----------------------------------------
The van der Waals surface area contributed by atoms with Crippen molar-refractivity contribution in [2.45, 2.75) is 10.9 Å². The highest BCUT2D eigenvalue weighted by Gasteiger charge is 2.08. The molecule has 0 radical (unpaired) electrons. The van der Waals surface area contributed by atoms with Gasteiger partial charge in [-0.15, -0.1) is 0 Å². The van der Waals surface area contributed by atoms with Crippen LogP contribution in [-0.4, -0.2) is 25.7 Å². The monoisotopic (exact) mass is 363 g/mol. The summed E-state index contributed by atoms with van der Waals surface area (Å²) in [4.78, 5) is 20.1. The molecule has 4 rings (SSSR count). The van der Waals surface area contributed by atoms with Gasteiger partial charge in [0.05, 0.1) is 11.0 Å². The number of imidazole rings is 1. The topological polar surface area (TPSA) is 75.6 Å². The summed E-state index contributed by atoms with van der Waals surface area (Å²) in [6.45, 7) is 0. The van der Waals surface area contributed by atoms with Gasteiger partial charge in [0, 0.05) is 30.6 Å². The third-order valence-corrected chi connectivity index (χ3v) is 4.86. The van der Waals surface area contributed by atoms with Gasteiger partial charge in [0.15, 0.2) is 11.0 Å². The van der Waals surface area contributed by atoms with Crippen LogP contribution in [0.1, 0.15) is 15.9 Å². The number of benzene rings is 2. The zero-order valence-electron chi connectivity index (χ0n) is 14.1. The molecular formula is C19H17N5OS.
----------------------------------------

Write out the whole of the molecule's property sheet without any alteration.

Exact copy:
The van der Waals surface area contributed by atoms with Crippen molar-refractivity contribution in [2.45, 2.75) is 10.9 Å². The highest BCUT2D eigenvalue weighted by Gasteiger charge is 2.08. The molecule has 0 radical (unpaired) electrons. The van der Waals surface area contributed by atoms with Gasteiger partial charge in [-0.15, -0.1) is 0 Å². The van der Waals surface area contributed by atoms with Crippen LogP contribution in [-0.4, -0.2) is 25.7 Å². The monoisotopic (exact) mass is 363 g/mol. The summed E-state index contributed by atoms with van der Waals surface area (Å²) in [4.78, 5) is 20.1. The molecule has 4 rings (SSSR count). The van der Waals surface area contributed by atoms with Gasteiger partial charge in [0.05, 0.1) is 11.0 Å². The number of imidazole rings is 1. The topological polar surface area (TPSA) is 75.6 Å². The summed E-state index contributed by atoms with van der Waals surface area (Å²) in [6.45, 7) is 0. The van der Waals surface area contributed by atoms with Gasteiger partial charge in [0, 0.05) is 30.6 Å². The third-order valence-corrected chi connectivity index (χ3v) is 4.86. The van der Waals surface area contributed by atoms with Gasteiger partial charge in [0.15, 0.2) is 11.0 Å². The van der Waals surface area contributed by atoms with Crippen LogP contribution in [0.1, 0.15) is 15.9 Å². The number of benzene rings is 2. The zero-order valence-electron chi connectivity index (χ0n) is 14.1. The molecular formula is C19H17N5OS.